Friday, July 31, 2009


I am drawn again and again to this theme, the antithesis to my thesis.  I am electrified by the idea that someone might control me (in bed, in life) through sheer force of a composure that I rarely feel; through their own restraint that I could only hope to mirror; even, dare I means of punishment, soberly applied.  I have no faith, however, in my own ability to regulate myself.

I have never yet been able to locate my own dispassion.

For truly I am not disciplined.  Whatever I've accomplished has been by haphazard inspiration or sudden whim.  My creative drive is scatterbrained, an emotional free-for-all, an anxious reckoning.   

My fantasies often conjure the man who would rein me in even if by force.  Who would govern, restrain, and control me where I was unable to do so myself.  Of course, in real life, what good and suitable, respectful and kind partner would ever impose his own super-ego on a woman he cared for?  

I know that, but still—

as I stare down an obstinate chapter of my book--


--Master, please help me find my discipline!

--only by my rules.

--yes, Master.

--there will be no 2 a.m. bowl of Rice Krispies.

--yes Master.

--the infernal crunching is distracting to us both.

--yes Master.

--you will sit here across from me, where I can watch you.


--you will work until I am satisfied with the result.


--or you shall taste the lash.



Wednesday, July 29, 2009

I Just Wanted to Bite the Buttons off His Frock Coat, One by One

All through the "Half-Blood Prince" matinee I attended today, I couldn't stop thinking about those buttons on the Potions Master's coat.

I've mentioned them before.  I thought I wanted to lick them.  But today I realized that they are cloth, not glass, and they would need to be bitten instead.

Bitten off one by one.  While he waited impatiently but with a stillness born of well-practiced discipline.  While the frock coat opened just a little bit more.  And then a bit more.

Monday, July 27, 2009

I'm Your Biggest Fan

I have bragging rights as the winner of MJ's "Guess the Brits" competition.  Perhaps it's a dubious honor, perhaps you think it just means that Sarge and I watch too much television.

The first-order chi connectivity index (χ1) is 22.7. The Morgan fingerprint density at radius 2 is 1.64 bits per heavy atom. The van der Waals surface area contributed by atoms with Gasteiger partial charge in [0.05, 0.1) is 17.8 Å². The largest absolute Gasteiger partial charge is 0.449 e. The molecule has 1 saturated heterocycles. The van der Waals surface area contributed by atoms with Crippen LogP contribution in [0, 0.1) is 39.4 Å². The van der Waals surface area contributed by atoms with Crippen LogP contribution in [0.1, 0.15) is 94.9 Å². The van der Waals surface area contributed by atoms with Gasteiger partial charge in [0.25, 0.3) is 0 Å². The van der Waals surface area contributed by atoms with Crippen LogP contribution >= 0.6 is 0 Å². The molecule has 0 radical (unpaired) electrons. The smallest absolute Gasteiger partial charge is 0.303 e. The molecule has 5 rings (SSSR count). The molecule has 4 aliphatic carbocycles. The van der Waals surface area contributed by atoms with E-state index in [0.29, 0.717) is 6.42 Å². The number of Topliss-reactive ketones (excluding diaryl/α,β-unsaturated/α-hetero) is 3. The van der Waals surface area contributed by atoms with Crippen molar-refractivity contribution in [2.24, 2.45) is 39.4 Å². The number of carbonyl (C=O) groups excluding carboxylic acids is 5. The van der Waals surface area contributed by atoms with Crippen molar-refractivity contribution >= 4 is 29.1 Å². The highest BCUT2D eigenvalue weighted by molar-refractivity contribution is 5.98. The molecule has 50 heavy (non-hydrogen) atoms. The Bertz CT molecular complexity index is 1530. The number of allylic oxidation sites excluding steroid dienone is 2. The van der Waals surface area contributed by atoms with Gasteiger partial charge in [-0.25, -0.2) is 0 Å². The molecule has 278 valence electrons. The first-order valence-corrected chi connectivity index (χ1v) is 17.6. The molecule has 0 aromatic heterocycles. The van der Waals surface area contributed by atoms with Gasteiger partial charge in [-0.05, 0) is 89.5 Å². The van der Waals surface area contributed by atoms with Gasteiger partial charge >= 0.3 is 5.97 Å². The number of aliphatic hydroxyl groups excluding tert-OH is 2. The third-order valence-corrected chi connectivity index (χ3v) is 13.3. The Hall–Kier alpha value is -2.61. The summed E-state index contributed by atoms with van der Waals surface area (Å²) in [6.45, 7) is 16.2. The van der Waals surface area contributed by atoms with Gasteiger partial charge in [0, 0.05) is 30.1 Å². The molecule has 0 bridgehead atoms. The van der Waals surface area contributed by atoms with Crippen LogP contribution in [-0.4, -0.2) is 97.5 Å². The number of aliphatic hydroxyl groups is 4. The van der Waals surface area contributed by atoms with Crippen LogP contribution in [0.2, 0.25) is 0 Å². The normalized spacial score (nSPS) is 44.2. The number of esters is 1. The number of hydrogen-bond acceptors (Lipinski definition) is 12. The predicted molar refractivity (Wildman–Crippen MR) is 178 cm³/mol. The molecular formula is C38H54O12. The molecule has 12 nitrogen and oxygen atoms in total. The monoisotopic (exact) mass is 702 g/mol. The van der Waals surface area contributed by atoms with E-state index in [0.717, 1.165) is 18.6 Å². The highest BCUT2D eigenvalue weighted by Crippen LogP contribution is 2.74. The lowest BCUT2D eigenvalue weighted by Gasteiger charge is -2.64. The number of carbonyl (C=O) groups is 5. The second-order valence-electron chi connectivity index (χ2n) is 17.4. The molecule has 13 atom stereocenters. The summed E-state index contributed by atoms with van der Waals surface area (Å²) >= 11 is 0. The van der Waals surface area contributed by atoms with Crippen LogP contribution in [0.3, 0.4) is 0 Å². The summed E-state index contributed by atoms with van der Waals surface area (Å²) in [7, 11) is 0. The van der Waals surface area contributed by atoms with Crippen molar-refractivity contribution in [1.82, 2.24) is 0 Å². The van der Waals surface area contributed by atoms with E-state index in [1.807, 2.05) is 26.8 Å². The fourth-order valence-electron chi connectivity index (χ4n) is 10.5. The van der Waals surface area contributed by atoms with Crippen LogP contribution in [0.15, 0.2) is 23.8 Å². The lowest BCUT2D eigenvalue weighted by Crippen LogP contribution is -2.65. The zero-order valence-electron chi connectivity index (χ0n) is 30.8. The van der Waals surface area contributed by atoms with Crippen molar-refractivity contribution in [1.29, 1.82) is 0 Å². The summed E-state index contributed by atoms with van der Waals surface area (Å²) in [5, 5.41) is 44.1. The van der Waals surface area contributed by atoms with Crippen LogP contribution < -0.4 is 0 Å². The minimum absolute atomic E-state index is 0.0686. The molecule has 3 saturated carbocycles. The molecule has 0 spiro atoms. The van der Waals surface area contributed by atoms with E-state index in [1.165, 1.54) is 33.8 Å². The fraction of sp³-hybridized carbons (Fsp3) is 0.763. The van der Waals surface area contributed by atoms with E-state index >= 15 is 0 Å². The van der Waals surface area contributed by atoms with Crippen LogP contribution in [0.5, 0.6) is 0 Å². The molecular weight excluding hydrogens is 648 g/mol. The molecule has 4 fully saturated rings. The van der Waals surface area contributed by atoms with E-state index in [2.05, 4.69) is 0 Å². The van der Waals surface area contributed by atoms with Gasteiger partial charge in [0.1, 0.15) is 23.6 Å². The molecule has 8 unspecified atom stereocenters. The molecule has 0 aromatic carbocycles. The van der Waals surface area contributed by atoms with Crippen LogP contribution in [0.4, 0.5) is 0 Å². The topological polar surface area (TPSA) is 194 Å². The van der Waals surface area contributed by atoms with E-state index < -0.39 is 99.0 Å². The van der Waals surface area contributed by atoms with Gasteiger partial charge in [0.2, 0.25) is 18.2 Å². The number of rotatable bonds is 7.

But little did you know, it has a greater and even more embarrassing significance.

My UK readers, commenters and lurkers alike--from England, Ireland, Scotland and not yet Wales (though I hold out hope)--God, I adore You.  I have a crush on You.  And I may even be in love with You.  The gorgeous accents that have our Brooklyn staccato and even our Southern drawl beat all hollow, the way you say "fortnight" and "bloody hell," "duvet," and "herself" for "her" and "she"; and the way You measure Your chocolatey, custardy recipes in metrics that look for all the world like a favorable numerological prediction to me; the way You have kept on that mysterious "u" where our American laziness has truncated--"parlour," "favour," "flavour" and "colour" indeed! I can't even remember anymore whether I'm supposed to spell "gray" with an "a" or an "e," but I know which I like better--I like Your way!

So, Limerick London Belfast Dublin Glasgow Derby Liverpool Manchester Cardiff--the delicious names linger on the tongue--the regional differences like a mystery religion, and I've only yet been admitted to the church foyer...

I've been holding back, too shy to tell You the truth about my feelings; how could I ever measure up?

But now that I am officially champion at Guessing the Brits, I suppose the truth has come out anyway.  Yes, this Brooklyn girl is Your biggest fan.

Edited: Now I've gone and kindled a nice little flame down in the comments.  I suppose this is what happens when I try to objectify You.  Why not just lie back and be objectified? It can feel very nice sometimes. 

Edit part two: yes, I know the above edit is totally beside the point to the discussion below.  But I think it's funny, and I'm funny, and I had to include it just to humor myself.  

Saturday, July 25, 2009


downtown San Antonio, Texas

The road trip is finished, and I have taken temporarily to my bed. No, really I have. I am so utterly spent that I have been unable to get up and be my usual self, full of vim and bustle, tidying and cooking and organizing everyone and everything around me (that may or may not be a bit of an exaggeration, but I'll never tell).  In between sips of my delectable Cafe du Monde chicory coffee, I have entertained myself with cackling over the Twilight books, forcing myself to read the dreadfully arch and affected New Yorker (a girl needs a little culture, however bitter the pill to be swallowed), and occasionally waving to Hedgie from the pillows.  Sarge rousted me for an hour this afternoon and took me for a walk like a recalcitrant dog, but aside from that, it's been bed and more bed.  In honor of this post, I have for the first time in two days made said bed, an accomplishment of which I am inordinately proud. My counterpane neatly arrayed, my coffee balanced, hair brushed into two pigtails (yes, it is the truth), the reclining is not quite so shameful, and if someone should happen to pop in on me I am at least presentable.

In an effort to take stock, I shall hereby abridge and truncate these previous long 12 days journey as follows:

Best: The New Orleans cemetery.  Oh how I loved it.  I might have to move in there...

Worst: gas station bathrooms.